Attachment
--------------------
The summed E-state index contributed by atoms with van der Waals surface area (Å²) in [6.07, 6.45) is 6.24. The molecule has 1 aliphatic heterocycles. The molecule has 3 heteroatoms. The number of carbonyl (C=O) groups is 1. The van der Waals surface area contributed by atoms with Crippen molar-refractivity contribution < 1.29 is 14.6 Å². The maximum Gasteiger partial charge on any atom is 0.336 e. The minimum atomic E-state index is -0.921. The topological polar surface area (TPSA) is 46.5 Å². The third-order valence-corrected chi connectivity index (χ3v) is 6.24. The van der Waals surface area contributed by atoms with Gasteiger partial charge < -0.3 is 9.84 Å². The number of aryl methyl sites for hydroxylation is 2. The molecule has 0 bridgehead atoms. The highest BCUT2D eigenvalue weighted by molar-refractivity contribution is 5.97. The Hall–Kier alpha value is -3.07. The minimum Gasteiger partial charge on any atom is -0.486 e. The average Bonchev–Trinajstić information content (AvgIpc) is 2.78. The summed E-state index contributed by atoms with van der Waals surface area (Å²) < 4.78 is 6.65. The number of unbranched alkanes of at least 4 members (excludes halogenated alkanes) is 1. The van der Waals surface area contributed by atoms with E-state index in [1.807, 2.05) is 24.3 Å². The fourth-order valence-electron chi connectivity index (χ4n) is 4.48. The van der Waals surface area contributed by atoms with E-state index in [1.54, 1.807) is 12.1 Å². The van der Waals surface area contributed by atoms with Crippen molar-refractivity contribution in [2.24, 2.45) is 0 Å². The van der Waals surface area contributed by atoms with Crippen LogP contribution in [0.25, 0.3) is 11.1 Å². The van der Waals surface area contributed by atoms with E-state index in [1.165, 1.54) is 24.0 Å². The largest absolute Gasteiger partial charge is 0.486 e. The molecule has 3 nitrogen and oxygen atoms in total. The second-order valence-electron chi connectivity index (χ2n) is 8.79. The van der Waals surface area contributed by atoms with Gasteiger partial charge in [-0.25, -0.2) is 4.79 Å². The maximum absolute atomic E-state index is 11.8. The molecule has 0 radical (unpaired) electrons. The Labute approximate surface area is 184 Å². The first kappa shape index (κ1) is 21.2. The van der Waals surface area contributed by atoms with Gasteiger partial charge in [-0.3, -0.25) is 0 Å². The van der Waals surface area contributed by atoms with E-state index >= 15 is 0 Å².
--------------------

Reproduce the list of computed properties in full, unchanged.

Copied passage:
The summed E-state index contributed by atoms with van der Waals surface area (Å²) in [6.07, 6.45) is 6.24. The molecule has 1 aliphatic heterocycles. The molecule has 3 heteroatoms. The number of carbonyl (C=O) groups is 1. The van der Waals surface area contributed by atoms with Crippen molar-refractivity contribution < 1.29 is 14.6 Å². The maximum Gasteiger partial charge on any atom is 0.336 e. The minimum atomic E-state index is -0.921. The topological polar surface area (TPSA) is 46.5 Å². The third-order valence-corrected chi connectivity index (χ3v) is 6.24. The van der Waals surface area contributed by atoms with Gasteiger partial charge < -0.3 is 9.84 Å². The number of aryl methyl sites for hydroxylation is 2. The molecule has 0 bridgehead atoms. The highest BCUT2D eigenvalue weighted by molar-refractivity contribution is 5.97. The Hall–Kier alpha value is -3.07. The minimum Gasteiger partial charge on any atom is -0.486 e. The average Bonchev–Trinajstić information content (AvgIpc) is 2.78. The summed E-state index contributed by atoms with van der Waals surface area (Å²) < 4.78 is 6.65. The number of unbranched alkanes of at least 4 members (excludes halogenated alkanes) is 1. The van der Waals surface area contributed by atoms with E-state index in [1.807, 2.05) is 24.3 Å². The fourth-order valence-electron chi connectivity index (χ4n) is 4.48. The van der Waals surface area contributed by atoms with E-state index in [1.54, 1.807) is 12.1 Å². The van der Waals surface area contributed by atoms with Crippen molar-refractivity contribution in [2.24, 2.45) is 0 Å². The van der Waals surface area contributed by atoms with Crippen LogP contribution in [0.25, 0.3) is 11.1 Å². The van der Waals surface area contributed by atoms with E-state index in [1.165, 1.54) is 24.0 Å². The largest absolute Gasteiger partial charge is 0.486 e. The molecule has 3 nitrogen and oxygen atoms in total. The second-order valence-electron chi connectivity index (χ2n) is 8.79. The van der Waals surface area contributed by atoms with Gasteiger partial charge in [-0.25, -0.2) is 4.79 Å². The maximum absolute atomic E-state index is 11.8. The molecule has 0 radical (unpaired) electrons. The Labute approximate surface area is 184 Å². The first kappa shape index (κ1) is 21.2. The van der Waals surface area contributed by atoms with Gasteiger partial charge in [-0.3, -0.25) is 0 Å². The van der Waals surface area contributed by atoms with E-state index >= 15 is 0 Å².